Jesus changes hearts. He gently changed mine. Like the careful hands of a potter working to form clay into something beautiful, He placed in me love for a city that He loves. The Lord provided a building for our church plant in the center of the city. God placed a resplendent beacon of light in the heart of a neighborhood I would never choose to frequent otherwise. Looking back, I distinctly see how God led us here. I can trace the light across the story’s horizon. I see how He trained and equipped us. His Word gave me vision to see how He reshapes broken things with His light. His inextinguishable light is my security, my bullet-proof vest of quietness and trust.
When you look at the shadows in your own life, do you run from them? Can you see Jesus running after you? He is pursuing you. There may be shadows so dark that you are barely making it through each day. Look up, daughter of grace, and take His faithful hand outstretched to you. Watch Him reshape those shadows by grace, by His Word, and by His presence with you in the deepest darkness. One day, He will write His name on your forehead, and wipe away those tears with His strong hand.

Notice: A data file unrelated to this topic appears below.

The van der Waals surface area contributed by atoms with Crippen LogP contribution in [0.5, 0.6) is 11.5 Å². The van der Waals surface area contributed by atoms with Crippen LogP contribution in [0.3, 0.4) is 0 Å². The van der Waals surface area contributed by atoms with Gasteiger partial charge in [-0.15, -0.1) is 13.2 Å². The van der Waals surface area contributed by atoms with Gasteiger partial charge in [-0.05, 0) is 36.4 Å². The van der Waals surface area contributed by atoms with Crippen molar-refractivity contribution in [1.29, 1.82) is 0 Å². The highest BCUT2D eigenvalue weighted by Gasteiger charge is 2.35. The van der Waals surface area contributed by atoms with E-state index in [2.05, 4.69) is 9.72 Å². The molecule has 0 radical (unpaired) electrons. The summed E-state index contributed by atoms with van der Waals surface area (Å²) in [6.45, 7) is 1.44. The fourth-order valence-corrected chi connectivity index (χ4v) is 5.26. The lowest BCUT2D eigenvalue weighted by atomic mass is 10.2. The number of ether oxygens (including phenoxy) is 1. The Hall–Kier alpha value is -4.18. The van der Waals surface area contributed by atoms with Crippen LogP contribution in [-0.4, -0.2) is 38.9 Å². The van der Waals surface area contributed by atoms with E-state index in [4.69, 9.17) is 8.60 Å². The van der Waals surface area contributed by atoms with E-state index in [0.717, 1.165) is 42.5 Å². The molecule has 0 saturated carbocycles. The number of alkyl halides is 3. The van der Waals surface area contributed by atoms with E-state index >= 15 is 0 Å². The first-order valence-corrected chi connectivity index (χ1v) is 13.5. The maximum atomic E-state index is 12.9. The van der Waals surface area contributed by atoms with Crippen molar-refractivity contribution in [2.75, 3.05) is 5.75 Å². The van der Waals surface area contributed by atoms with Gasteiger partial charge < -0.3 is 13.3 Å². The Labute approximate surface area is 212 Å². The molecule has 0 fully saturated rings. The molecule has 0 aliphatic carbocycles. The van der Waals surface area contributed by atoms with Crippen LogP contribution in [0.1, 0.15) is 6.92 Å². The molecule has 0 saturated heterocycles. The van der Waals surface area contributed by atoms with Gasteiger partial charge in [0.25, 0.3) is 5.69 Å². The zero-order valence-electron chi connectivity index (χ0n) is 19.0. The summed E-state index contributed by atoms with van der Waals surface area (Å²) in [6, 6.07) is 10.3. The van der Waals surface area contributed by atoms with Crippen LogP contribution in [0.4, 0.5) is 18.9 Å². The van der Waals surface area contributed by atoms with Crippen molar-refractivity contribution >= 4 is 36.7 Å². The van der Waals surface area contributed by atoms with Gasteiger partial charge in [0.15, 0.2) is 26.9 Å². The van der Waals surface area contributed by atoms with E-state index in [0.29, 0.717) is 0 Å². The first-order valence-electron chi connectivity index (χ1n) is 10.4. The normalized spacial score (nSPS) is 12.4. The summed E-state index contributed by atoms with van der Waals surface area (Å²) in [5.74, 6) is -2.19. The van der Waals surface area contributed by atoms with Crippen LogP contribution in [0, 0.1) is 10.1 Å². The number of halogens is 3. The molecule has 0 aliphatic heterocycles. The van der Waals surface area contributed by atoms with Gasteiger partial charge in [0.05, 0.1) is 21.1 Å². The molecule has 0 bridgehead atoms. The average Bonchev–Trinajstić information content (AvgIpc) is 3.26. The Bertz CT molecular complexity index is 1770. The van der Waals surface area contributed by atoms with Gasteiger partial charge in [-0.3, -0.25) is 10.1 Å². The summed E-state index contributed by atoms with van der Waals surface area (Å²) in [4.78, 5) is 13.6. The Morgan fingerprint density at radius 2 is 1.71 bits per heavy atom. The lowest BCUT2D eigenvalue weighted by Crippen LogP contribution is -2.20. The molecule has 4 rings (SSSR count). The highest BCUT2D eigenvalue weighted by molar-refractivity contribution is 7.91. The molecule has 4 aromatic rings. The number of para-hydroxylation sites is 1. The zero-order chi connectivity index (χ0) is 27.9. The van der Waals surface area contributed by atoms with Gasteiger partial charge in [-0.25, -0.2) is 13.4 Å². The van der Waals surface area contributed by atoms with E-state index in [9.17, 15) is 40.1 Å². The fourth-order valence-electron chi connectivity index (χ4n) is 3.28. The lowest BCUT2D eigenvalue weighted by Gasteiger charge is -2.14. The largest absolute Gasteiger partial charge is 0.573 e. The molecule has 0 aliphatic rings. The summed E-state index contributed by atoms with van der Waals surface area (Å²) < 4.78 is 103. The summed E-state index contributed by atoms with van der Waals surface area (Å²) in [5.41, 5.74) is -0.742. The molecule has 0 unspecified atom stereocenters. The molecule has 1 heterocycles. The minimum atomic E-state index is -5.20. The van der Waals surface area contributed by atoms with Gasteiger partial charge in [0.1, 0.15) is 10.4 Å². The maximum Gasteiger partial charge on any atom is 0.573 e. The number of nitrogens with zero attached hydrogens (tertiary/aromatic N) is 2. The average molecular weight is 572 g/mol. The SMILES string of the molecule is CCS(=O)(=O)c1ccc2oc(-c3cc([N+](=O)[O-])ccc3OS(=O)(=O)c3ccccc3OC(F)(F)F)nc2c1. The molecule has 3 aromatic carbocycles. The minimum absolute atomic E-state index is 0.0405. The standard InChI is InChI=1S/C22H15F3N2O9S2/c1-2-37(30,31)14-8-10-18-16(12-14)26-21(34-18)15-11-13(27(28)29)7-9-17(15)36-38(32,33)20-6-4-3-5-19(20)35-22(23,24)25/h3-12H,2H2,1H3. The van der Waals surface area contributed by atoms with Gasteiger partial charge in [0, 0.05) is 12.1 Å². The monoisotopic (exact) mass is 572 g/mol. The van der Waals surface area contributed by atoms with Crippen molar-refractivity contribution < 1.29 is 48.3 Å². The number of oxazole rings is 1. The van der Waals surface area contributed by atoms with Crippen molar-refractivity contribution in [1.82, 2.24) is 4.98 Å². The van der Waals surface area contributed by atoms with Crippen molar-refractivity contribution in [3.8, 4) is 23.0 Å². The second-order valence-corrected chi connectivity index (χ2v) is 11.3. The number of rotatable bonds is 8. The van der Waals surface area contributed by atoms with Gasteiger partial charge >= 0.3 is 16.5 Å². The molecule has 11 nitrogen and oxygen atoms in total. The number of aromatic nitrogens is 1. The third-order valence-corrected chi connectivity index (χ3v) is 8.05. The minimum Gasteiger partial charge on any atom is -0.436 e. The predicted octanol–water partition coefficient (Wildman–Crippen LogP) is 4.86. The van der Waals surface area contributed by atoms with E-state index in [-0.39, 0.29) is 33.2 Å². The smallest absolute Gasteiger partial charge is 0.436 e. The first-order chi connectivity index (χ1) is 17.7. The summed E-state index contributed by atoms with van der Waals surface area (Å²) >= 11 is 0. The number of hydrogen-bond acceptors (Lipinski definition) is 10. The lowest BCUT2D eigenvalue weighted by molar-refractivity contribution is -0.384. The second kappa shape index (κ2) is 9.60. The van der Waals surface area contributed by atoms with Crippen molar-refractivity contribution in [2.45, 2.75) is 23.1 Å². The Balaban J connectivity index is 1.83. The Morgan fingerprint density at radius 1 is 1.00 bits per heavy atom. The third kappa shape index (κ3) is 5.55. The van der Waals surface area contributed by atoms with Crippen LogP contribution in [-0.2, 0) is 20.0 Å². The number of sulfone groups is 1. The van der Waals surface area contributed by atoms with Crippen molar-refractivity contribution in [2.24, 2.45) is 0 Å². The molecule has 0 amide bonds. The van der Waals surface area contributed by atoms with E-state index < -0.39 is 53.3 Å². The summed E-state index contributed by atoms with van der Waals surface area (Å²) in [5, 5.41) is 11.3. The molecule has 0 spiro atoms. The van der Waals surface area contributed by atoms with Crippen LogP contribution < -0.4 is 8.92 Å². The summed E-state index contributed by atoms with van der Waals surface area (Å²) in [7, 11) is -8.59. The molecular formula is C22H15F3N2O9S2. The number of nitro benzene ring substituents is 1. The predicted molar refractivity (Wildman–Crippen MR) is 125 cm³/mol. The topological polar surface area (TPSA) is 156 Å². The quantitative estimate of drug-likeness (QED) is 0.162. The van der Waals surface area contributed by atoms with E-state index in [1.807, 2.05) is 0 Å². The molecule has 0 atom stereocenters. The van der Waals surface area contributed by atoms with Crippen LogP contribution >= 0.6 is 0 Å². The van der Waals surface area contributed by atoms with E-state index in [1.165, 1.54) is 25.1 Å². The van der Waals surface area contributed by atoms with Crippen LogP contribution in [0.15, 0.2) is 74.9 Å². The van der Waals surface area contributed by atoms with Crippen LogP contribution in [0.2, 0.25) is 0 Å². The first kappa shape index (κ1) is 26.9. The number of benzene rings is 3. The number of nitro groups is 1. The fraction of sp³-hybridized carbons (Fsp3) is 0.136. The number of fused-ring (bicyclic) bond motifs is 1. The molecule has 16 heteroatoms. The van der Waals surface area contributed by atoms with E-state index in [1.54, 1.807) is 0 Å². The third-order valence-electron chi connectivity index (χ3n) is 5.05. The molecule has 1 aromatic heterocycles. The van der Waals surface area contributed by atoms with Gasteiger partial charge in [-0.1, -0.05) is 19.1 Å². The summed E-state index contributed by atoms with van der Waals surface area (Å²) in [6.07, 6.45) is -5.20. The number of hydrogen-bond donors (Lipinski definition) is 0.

In the evening, after family dinner and chores, we settle down together in our cozy family room with cedar paneled walls, a dark stone fireplace, and three large windows that face the western hills. The sun slowly sets just between the volcanic peaks of Mt Adams and Mt Rainier. The Lord moves His brush strokes liberally across the sky with hues of pink and orange displayed just above the Pine and Cowiche Mountains, fading into a deep blue above as the star that illumined our day disappears for another night. This daily display in creation is a regular reminder of how God works in our lives. Yes, the shadows will arrive, but Christ will make even the shadows bow to His inescapable light.
“In him was life, and that life was the light of all mankind. The light shines in the darkness, and the darkness has not overcome it” (John 1:4-5).
Photo by Clint McKoy on Unsplash